South African artist DALest and his wife Faith47 just completed these great new avian-themed pieces as part of Pow Wow 13, an annual contemporary art movement in Hawaii. See lots more coverage over at Arrested Motion. (vi arrested motion)
In this brief video graphic designer and illustrator Seb Lester demonstrates a form of Medieval blackletter typography that was used commonly in Europe from 1150 to around the 17th century. From a person whose handwriting is almost completely illegible, almost every stroke of his pen looks like a complete miracle. (via vimeo)
The folks over at the Vienna-based mostlikelyShop have a great collection of DIY foldable paper lampshade kits. Each lampshade template arrives rolled in a tube and includes info on how to fold, glue and assemble the light, however you’ll have to supply your own stand/bulb socket/glue. Once you’ve assembled a few lamps maybe it’s time to tackle the epic $20k Basilisk paper sculpture? Check ’em out.
A peek inside the sketchbooks of Michigan based artist and illustrator Pat Perry reveals a fascinating world where the natural world seems on a direct collision course with the urban. Silhouettes of people and wildlife are filled with rich, textured stories that seem to be representative of dreamlike memories. The detail in Perry’s work is undeniably amazing, even the images above don’t quite do it justice, spend some time scrolling (horizontally) through his sketchbook blog to see what I’m talking about. I recommend following Perry on Flickr, Facebook or via his blog, and he has numerous reasonably priced prints available in his store including may of the works above. He also did a great interview a while back with Amir from Beautiful Decay which you can read over on the Huffington Post. (via booooooom)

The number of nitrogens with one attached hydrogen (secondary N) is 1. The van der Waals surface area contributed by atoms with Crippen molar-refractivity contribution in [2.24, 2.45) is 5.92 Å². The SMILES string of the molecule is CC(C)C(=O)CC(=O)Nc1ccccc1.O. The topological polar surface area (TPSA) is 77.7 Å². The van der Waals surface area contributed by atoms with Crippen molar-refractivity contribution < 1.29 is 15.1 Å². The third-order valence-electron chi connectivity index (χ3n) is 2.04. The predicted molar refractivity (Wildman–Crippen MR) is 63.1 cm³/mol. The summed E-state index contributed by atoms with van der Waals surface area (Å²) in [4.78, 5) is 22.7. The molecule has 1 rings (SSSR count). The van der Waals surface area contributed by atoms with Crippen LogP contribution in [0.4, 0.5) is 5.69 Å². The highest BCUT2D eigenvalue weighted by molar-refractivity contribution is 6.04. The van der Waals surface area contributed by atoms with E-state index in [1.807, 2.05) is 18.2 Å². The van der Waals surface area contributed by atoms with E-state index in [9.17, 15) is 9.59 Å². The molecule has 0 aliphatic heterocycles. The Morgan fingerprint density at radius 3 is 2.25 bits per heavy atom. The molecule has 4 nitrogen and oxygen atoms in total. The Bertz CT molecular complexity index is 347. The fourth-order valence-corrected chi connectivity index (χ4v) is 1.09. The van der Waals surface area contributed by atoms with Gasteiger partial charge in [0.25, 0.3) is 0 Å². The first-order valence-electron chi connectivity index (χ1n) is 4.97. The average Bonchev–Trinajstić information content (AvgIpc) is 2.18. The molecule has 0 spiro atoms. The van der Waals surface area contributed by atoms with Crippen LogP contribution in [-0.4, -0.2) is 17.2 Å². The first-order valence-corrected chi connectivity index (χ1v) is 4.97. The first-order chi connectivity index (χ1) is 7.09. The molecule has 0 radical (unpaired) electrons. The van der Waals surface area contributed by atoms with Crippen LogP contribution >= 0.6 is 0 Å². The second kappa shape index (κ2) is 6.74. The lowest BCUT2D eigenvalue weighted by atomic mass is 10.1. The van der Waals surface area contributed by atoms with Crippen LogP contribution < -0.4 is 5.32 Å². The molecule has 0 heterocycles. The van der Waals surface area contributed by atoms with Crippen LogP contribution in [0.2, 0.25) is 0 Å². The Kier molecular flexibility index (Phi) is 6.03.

I was astounded to learn that 22-year-old Hungarian photographer Noell S. Oszvald who lives and works in Budapest picked up a camera only a year ago. The gifted artist has shared only two dozen or so images with the world via Flickr but they already show an accomplished grasp of composition, editing and digital manipulation. Oszvald tells Alice over at My Modern Met that she chooses only to work in black and white because she finds color distracting from her conceptual ideas. She also mentions that she wishes for viewers of her work to find their own meaning and interpretation of each image. “I don’t want to tell people what to see in my images,” explains Oszland to My Modern Met, “this is the reason why I never really write any descriptions other than titles. It shows what I wish to express but everyone is free to figure out what the picture says to them. It’s very interesting to read so many different thoughts about the same piece of work.” See many more of her photographs here. (via my modern met)
When first approaching the artwork of Japanese artist Takahiro Iwasaki it’s entirely possible you might miss it altogether. Not only are his small buildings and electrical towers excruciatingly small and delicate, but they also rest on absurdly mundane objects: rolls of tape, a haphazardly wrinkled towel, or from the bristles of a discarded toothbrush. Only on close inspection do the small details come into focus, faint hints of urbanization sprouting from disorder. My favorite pieces are his topographical maps that have been carefully cut from thick rolls of gray and blue electrical tape. Many of these objects were on view as part of the Constellations show at Cornerhouse in Manchester back in 2011 and at C24 Gallery last year. However Iwasaki currently has a new collection of much larger works at the 7th Asia Pacific Triennial of Contemporary Art at GOMA in Queensland, much of which you can see over at designboom. (via artscharity.org, cornerhouse, c24 gallery, karl steel)
Frozen lakes, explosive plumes of smoke and sea, and massive robotic gardens… a collection of my favorite photos seen on Flickr the last few weeks. For many more images check out previous Flickr Finds. One of these days I’ll post these bi-monthly on a regular schedule I swear it. Probably.